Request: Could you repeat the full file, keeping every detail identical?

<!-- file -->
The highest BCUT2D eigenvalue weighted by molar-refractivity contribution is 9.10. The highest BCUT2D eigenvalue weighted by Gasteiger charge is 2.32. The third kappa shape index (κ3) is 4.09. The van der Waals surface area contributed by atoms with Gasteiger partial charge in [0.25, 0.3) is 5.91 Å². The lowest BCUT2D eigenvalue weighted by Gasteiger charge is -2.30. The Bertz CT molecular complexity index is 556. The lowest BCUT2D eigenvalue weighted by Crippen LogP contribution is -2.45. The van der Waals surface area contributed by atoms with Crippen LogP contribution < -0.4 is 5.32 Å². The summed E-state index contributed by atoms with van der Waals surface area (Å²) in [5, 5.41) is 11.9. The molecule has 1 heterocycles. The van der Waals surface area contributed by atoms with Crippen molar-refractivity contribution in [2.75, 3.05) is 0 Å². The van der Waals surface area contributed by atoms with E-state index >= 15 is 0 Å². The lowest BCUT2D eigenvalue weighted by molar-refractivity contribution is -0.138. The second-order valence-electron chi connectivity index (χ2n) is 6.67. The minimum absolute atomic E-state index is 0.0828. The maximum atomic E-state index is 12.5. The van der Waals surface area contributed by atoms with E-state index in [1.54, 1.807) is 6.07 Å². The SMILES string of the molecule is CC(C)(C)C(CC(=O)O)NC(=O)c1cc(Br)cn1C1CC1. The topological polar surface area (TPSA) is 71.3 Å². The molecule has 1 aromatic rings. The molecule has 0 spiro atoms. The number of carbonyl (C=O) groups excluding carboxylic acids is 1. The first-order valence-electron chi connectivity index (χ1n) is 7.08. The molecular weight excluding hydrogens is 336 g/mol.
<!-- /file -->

The highest BCUT2D eigenvalue weighted by molar-refractivity contribution is 9.10. The highest BCUT2D eigenvalue weighted by Gasteiger charge is 2.32. The third kappa shape index (κ3) is 4.09. The van der Waals surface area contributed by atoms with Gasteiger partial charge in [0.25, 0.3) is 5.91 Å². The lowest BCUT2D eigenvalue weighted by Gasteiger charge is -2.30. The Bertz CT molecular complexity index is 556. The lowest BCUT2D eigenvalue weighted by Crippen LogP contribution is -2.45. The van der Waals surface area contributed by atoms with Crippen LogP contribution < -0.4 is 5.32 Å². The summed E-state index contributed by atoms with van der Waals surface area (Å²) in [5, 5.41) is 11.9. The molecule has 1 heterocycles. The van der Waals surface area contributed by atoms with Crippen molar-refractivity contribution in [2.75, 3.05) is 0 Å². The van der Waals surface area contributed by atoms with E-state index >= 15 is 0 Å². The lowest BCUT2D eigenvalue weighted by molar-refractivity contribution is -0.138. The second-order valence-electron chi connectivity index (χ2n) is 6.67. The minimum absolute atomic E-state index is 0.0828. The maximum atomic E-state index is 12.5. The van der Waals surface area contributed by atoms with E-state index in [1.54, 1.807) is 6.07 Å². The SMILES string of the molecule is CC(C)(C)C(CC(=O)O)NC(=O)c1cc(Br)cn1C1CC1. The topological polar surface area (TPSA) is 71.3 Å². The molecule has 1 aromatic rings. The molecule has 0 spiro atoms. The number of carbonyl (C=O) groups excluding carboxylic acids is 1. The first-order valence-electron chi connectivity index (χ1n) is 7.08. The molecular weight excluding hydrogens is 336 g/mol.